Using customer data to deliver meaningful experiences


“Welcome to Panera! What can I get for you today?” the eager associate asks. “A bowl of chicken noodle soup with a side of bread, please. Oh! And a large ice tea. For here.” She swipes my Panera card and looks up smiling, “Happy birthday, Analise! For your birthday you can pick out a free bakery item today through October 17th.” A quick glance over at the display of tasty treats is all it takes to convince me that I want dessert.

Use analytics to know what a meaningful experiences is

Shopping cart success: reminding her how much she likes stripes.

The sunny disposition of the associate and the inevitable joyous sugar rush placated my uneasiness with Panera knowing it was my birthday.

I probably gave them my birthdate when I registered my reward card, but this experience reminded me of something far more important – I have a customer relationship with Panera – if they knew or revealed any more personal information about me, I would be upset.

Panera demonstrated a very clear sense of what it takes to manage a customer relationship using customer data. Not every experience ends in a free cookie.

“On demand” data used in direct interactions with customers can be beneficial yet challenging for companies. For example, Qantas Airlines armed their flight attendants with iPads to give them up-to-date information on loyalty and elite customers. When it came time to interact with these customers, they fell flat – unable to translate the data into an engaging conversation or successful outcome. The communication breakdown isn’t [entirely]a data privacy issue. It is a data delivery issue – one that can adversely affect how you engage and interact with customers.

Here are three things you can do to optimize your customer relationships:

  1. Reveal only relevant data to representatives and customers

The bright-eyed associate at Panera didn’t need to know anything more than my birthday and what offer to present me. On the flipside, Qantas revealed too much information. So how do you know how much personal data to reveal to your customer? You have to determine the appropriate degree of intimacy, rooted in preferences, beliefs and desires not just traditional segments. I should add you also need to present data in a meaningful way to your representatives: try data visualization. Providing data in a visual format makes it easier to consume, simplifies complex ideas and makes important insights stand out.

  1. Establish a delivery process

You can’t presume users know what to do with the data. Unless you’ve educated them, reps and associates dealing directly with customers may not know where to draw the line. Engagement is not about singling out customers, but rather determining what is important to them. You are more likely to have a successful interaction if you have already thought about your customer’s expectations and provided relevant training to your representatives. Ask yourself, “What kind of behaviors do we want (out of our customer, associates, etc.) and how will we support them?”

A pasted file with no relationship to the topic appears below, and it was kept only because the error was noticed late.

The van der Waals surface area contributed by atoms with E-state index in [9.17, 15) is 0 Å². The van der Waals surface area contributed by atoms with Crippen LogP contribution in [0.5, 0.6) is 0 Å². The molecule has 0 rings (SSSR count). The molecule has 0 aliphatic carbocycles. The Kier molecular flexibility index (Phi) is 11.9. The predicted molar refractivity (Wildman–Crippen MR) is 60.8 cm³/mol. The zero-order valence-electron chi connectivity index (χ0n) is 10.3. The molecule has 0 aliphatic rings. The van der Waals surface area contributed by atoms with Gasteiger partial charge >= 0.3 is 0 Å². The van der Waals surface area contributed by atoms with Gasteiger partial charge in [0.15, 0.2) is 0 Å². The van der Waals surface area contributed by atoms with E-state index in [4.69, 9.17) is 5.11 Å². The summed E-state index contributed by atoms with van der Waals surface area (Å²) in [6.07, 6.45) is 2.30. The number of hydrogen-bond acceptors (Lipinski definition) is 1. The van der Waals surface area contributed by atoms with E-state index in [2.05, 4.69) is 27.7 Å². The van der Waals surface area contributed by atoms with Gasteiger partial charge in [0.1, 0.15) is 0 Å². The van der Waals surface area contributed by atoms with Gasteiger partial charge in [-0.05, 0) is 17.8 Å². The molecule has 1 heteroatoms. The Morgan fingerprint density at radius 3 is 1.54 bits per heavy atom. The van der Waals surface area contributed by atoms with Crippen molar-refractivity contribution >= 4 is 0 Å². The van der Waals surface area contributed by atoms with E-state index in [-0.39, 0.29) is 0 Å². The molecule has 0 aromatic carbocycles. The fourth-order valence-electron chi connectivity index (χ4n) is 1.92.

1. Construct a meaningful narrative

Be careful what you reveal and when. As a customer, it is more important on a service call for a representative to understand – or have access to – my history of service complaint calls, than it is for a flight attendant to tell me where I’ve traveled in the last six months. The script has to be carefully crafted. And if you don’t have a delivery process, you are going to have a hard time constructing a meaningful narrative. The same narrative you use will carry over into other areas of your customer interactions. Ever heard of transmedia storytelling? Transmedia is a way to optimize your storytelling across multiple channels. It’s a surefire way customers engaged and excited about your brand.

As a customer, I may not care how you know when it’s my birthday. I do care that you see me as valuable and deliver goods or services that correspond to my comfort level.

What are some of the ways you’re sweetening the deal and making customer interactions meaningful?

Editor's note:

Analise's story is one that will ring true for so many marketers, especially with customers themselves so focused on their own experiences. For more details about how analytics can help, another resource you may want to consider is this whitepaper with a self-explanatory title, Leverage Marketing Analytics to Improve Customer Experience.


About Author

Analise Polsky

Business Solutions Manager

Analise Polsky’s keen understanding of people in diverse cultures gives her depth and insight into data-driven and organizational challenges. As a Thought Leader for SAS Best Practices, she couples her diverse experience as an anthropologist and certified data whiz, to build core assets and deliver dynamic presentations. Her areas of focus include data visualization, organizational culture and change management, as well as data quality and data stewardship. Her multi-lingual background offers a unique ability to help organizations assess strengths and incumbent skills in order to drive strategic shifts in culture, policy and governance, globally. Analise puts the skills she learned while living in the Amazon to use in the corporate jungle – showing organizations how to evolve data practices and principles to meet ever-changing data demands.

1 Comment

  1. Pingback: Three tips for rethinking your current customer relationship strategy - Customer Analytics

Leave A Reply

Back to Top